Contribution Is Key
March 2, 2016
The Spring book is right around the corner and regardless of your job title, you are likely preparing to go into battle and win! Programmers are tightening up the music library. Morning shows are refining their content. Imaging directors are producing promos for the upcoming cash giveaway.
But stop for a moment today and ask yourself WHY you want to win? What drives you? What need does being #1 fulfill for you?
According to Tony Robbins, there are 6 basic human needs that we all have. Every behavior we exhibit, both positive and negative, is in some way trying to fulfill the following needs:
- Certainty - The assurance we can avoid pain and gain pleasure
- Uncertainty - The need to experience the unknown; to find new stimuli
- Significance - Feeling unique, important, special, or needed
- Love/Connection - Self-explanatory, although many of us fear love and just settle for connection.
- Growth - An expansion of capacity, capability, or understanding
- Contribution - A sense of service and focus on helping, giving to, and supporting others.
The first two needs present an interesting paradox, because while uncertainty is a need for every person, most of us try to live life in our comfort zone and avoid it at all costs. Thus, if your desire to win is motivated by certainty (that corporate will love you, that you will stay employed, that you will keep cashing those checks), you will eventually find yourself frustrated since ratings will never stay the same for long. Audience share is always increasing or declining. So the minute your competitor gets a PPM panelist and sees an increase in numbers, it's going to stress you out. As a result, you will try to find certainty by artificially controlling your circumstances and the people around you. That typically doesn't end well.
The "significance trap" always hindered me and left me feeling unfulfilled. Through much of my career, I attributed my feelings of self-importance to ratings success, bigger job titles, and market size. If this is your biggest need, what will happen when the ratings decline? What happens when you don't get the big market job you applied for? Does it make you any less important? Of course not! In fact, you are likely the same programmer or air talent when you're in fifth place as you were when you were #1.
If work is your primary source of significance, you aren't alone. We live in a culture where we all look externally to find meaning. If we're not finding it through our job, then it comes through getting the most social media likes. We're addicted to feedback. The new Facebook "like system" actually led one female friend of mine to publicly post that it was no longer good enough for people to like her selfies, they now had to love them. I'm not sure that was as much of a joke as she wanted everyone to believe.
And perhaps that ties into our fourth need for love and connection. For many air talents, getting the most listeners and the biggest number of followers equates to love. It's also why you see so many radio people who always have to be "on," even when there are no listeners present. As I learned first-hand, when your on-air and social media persona become your primary means of connection, you will eventually lose track of who you authentically are. And being authentic is the most important element to building relationships that go beyond surface level.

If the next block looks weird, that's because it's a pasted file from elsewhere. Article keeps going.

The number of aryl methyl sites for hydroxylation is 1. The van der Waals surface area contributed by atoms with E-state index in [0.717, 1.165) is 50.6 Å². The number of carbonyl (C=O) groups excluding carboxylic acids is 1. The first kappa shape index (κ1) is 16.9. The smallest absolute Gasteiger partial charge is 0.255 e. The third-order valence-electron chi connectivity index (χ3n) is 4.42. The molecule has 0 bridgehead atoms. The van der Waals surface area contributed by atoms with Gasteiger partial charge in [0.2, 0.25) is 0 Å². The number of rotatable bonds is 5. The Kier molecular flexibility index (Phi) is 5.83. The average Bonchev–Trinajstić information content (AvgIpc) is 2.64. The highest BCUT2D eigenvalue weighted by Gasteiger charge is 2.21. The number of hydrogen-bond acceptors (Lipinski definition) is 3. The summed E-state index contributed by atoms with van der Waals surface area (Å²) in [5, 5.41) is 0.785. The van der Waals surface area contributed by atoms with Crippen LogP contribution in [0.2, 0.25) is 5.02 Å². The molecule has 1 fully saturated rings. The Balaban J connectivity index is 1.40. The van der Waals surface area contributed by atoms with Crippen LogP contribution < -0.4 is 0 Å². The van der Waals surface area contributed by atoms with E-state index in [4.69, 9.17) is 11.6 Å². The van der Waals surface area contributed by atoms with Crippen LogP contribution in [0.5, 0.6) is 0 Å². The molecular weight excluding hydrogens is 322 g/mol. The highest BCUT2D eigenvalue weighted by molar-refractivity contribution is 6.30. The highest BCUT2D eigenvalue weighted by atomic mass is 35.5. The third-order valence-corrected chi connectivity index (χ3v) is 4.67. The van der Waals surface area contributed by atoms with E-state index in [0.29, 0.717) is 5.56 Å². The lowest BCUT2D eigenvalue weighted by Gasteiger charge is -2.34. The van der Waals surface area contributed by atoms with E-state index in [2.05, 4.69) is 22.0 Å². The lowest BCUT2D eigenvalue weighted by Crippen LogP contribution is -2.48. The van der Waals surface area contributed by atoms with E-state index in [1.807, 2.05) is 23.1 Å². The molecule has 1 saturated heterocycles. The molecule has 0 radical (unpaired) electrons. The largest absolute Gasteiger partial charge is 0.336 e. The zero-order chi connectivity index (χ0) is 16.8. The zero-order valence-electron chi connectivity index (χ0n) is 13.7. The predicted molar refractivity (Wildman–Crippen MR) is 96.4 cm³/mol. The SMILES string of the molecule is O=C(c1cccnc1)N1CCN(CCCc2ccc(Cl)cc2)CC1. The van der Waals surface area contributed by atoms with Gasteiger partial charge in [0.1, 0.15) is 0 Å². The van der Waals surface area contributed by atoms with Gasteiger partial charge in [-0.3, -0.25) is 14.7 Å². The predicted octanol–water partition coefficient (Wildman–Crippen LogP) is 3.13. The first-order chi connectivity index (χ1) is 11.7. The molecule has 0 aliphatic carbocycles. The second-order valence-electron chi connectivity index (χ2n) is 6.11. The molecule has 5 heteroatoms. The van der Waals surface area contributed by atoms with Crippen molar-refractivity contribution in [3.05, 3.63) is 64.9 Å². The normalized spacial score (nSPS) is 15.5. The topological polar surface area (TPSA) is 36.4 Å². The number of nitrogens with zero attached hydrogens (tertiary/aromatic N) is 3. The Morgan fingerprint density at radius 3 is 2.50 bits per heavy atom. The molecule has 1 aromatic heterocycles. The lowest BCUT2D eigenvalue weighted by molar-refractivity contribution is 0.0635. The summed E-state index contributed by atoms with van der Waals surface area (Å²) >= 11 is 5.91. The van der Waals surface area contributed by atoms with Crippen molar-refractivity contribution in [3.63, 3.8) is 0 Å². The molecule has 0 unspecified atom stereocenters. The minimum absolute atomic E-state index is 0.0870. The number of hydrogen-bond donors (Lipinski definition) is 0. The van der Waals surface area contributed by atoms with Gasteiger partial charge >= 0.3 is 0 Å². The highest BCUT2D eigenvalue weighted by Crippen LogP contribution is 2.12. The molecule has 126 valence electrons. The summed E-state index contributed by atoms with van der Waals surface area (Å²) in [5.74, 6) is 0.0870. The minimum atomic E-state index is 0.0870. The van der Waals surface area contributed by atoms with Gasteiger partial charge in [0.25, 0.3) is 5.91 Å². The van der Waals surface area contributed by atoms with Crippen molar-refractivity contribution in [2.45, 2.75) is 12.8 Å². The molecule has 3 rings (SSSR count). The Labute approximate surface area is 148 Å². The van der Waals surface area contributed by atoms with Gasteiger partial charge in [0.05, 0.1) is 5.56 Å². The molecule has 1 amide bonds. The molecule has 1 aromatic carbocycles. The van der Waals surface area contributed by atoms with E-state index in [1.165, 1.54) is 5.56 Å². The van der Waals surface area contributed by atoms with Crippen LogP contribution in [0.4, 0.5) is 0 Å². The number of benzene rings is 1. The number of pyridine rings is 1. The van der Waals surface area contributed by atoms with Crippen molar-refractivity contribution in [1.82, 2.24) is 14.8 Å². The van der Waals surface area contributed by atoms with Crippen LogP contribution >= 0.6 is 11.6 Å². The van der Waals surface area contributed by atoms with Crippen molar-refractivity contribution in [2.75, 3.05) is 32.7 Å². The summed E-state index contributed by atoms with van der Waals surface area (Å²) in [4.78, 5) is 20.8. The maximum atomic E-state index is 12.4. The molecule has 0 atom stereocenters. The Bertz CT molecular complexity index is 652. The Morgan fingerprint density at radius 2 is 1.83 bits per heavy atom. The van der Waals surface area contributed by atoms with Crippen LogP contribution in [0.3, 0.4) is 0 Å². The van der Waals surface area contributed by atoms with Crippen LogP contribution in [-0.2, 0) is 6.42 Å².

The challenge with the first four needs that I just described are that they are needs of the personality. They play to our ego, which never leads us to lasting fulfillment. It's once we experience growth and contribution that we begin to satisfy the needs of the soul.
As Tony Robbins says, "if we aren't growing, we're dying." This is true in business and in relationships. If your desire to be #1 in radio is based on a need to expand your own knowledge and capabilities, you are on the right track! However, is there a deeper meaning that we really seek when we push ourselves to grow? I think so. I believe that when we grow, we actually find more that we can give.
The quality of your life will radically shift when you realize the secret is not in getting. It's actually in giving. Thus, your fulfillment and final legacy will be determined by your contributions.
You can contribute in a variety of ways, including passing on your skills and knowledge to the generation who are coming up behind you. For all of the things I'm proud of in my radio career, the most gratifying is when I see the people I mentored go on to achieve the highest levels of success in major markets.
Contribution can also yield success when you focus on giving value to listeners rather than shareholders. How are you serving your listeners? Is your major spring promotion just about fishing for more social media likes? Or do you have a strategy to make a difference in the community? Are you resting on your "50-minute music hour?" Or are you out making the 1-to-1 connection with your audience?
As author Steven Pressfield says in his book, The War of Art:
"Creative work is not a selfish act or a bid for attention on the part of the actor. It's a gift to the world and every being in it. Don't cheat us of your contribution. Give us what you've got."
Struggling to figure out your greater contribution in life? I'd love to help. I'm giving away a FREE, 25-minute, "Discover Your Strengths" Clarity Session to the first 5 All Access Readers to email me at firstname.lastname@example.org.
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